*Du*= 0. The velocity amplitude is also plotted and shown in Fig. 10.

### 3.8 Effectiveness of electro-osmotic flow compared to pressure-driven flow

*B*) of electro-osmotic flow as compared to pressure-driven flow is given by the ratio of volume flow rate, see page 244 of ref. Masliyah and Bhattacharjee (2006).

*B*therefore has the form:

*ρ*= 10

^{3}kg/m

^{3},

*t*

_{ n }= 10

^{−2},

*η*= 10

^{−3}Pa s, we find that \(Re = 2.5 \times 10^{11} \lambda^{2}\). Since Debye length

*λ*is always below 1 µm, turbulence is not expected.

From practical point of view, in future experimental systems, the interfacing to an electrical system would need to be considered. This would involve electrode/solution interfaces with local storage and exchange of charge and possibly channel openings. At every interface where an inhomogeneity of flow or fixed charge concentration would occur, conservation of charge and matter would give rise to local gradients of electrical field, pressure and/or concentration. This would cause additional losses that would need to be considered in the design of such systems. One single aspect of the interfacing, namely the disturbances of the electrical double layer composition by advective fluxes can be estimated in isolation. By comparing the advective flux parallel to the wall, disturbing the electrical double layer composition, with the restoring diffusion flux normal to the wall, restoring equilibrium, we can estimate the severity of the disturbances in double layer composition. The ratio of the two fluxes provides a Péclet number, \(Pe = \frac{{\omega^{ * } \bar{R}\lambda^{2} }}{{Dt_{n} }}\). For \(\bar{R} = 10\), \(\omega^{ * } = 250\), *D* = 10^{−9} m^{2}/s and *t* _{ n } = 10^{−2} s, we find *Pe* = 2.5 × 10^{14} *λ* ^{2}. For *λ* < 60 nm, *Pe* < 1 and diffusional equilibration will be sufficiently rapid.

## 4 Conclusions

We report for the first time an analytical solution for time-dependent electrokinetic flow (mixed oscillating pressure gradient and electrical field) when using a linear Maxwell viscoelastic fluid in cylindrical micro- and nanochannels. The analytical solution is derived by solving the linearized Poisson–Boltzmann equation, together with the incompressible Cauchy’s momentum equation in no-slip boundary conditions for the case of a combination of time periodic pressure-driven flow and electro-osmotic flow (PDF/EOF). The results show that the Onsager’ reciprocal relations are complied with due to using the linear constitutive Maxwell fluid model. The validity of these Onsager’s relations is important for practical implementation since it enables the analogy between fluidic networks in this flow configuration and electric circuits. We applied our calculation results for energy conversion systems in cylindrical micro- and nanochannels and compare the results with the work of Bandopadhyay and Chakraborty (2012a) which was performed in slit micro–nanochannels. It is shown that for both case the enhancement is in the same order. We furthermore provided a mechanism to understand the massive efficiency enhancement. We also found that time periodic electro-osmotic flow in many cases is much stronger enhanced than time periodic pressure-driven flow when comparing the flow profiles of oscillating PDF and EOF in micro- and nanochannels. The findings advance our understanding of time periodic electrokinetic phenomena of viscoelastic fluids and provide insight into flow characteristic as well as assist the design of devices for lab-on-chip applications.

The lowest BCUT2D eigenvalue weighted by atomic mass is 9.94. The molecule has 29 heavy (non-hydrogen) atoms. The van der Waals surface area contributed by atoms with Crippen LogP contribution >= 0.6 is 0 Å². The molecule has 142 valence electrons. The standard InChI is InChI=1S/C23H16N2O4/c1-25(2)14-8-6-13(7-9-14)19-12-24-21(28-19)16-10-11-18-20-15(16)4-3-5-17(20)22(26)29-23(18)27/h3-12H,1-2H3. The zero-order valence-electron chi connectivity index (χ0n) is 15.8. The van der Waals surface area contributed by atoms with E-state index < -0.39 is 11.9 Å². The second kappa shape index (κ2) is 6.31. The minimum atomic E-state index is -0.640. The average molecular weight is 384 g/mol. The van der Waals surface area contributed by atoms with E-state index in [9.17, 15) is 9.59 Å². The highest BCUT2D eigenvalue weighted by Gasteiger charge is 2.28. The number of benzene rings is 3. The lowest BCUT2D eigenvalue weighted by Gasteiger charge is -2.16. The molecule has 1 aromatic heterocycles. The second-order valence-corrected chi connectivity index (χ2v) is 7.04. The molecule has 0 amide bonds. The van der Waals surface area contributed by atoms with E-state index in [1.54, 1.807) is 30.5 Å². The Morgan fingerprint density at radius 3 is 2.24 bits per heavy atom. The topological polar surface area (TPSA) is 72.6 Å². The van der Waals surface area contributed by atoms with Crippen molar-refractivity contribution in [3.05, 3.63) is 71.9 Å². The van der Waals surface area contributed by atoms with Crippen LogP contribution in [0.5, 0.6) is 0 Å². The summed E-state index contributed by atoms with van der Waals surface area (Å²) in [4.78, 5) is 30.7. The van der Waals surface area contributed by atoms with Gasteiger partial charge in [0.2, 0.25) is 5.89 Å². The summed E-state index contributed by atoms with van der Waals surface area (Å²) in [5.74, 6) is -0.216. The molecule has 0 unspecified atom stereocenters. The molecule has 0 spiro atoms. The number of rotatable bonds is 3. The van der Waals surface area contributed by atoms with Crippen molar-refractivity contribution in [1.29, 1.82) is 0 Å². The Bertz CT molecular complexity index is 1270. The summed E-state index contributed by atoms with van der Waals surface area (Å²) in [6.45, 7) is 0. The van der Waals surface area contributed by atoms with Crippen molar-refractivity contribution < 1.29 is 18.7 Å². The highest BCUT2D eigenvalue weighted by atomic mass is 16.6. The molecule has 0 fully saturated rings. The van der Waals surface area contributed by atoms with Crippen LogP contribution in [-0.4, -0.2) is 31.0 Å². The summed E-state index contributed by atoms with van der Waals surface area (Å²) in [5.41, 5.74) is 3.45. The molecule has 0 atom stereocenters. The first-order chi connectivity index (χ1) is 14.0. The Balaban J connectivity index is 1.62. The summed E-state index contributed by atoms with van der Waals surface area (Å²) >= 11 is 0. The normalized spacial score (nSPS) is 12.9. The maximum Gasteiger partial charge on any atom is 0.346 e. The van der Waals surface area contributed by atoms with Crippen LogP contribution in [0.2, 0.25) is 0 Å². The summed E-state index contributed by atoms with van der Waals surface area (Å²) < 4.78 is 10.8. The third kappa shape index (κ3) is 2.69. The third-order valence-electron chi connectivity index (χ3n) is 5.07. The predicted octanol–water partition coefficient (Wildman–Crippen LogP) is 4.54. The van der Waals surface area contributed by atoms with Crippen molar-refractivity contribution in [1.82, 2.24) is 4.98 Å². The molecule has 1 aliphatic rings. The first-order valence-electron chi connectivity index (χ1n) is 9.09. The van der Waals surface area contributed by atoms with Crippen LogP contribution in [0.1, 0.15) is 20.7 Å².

## Notes

### Acknowledgement

The research was performed from a NWO TOP Grant.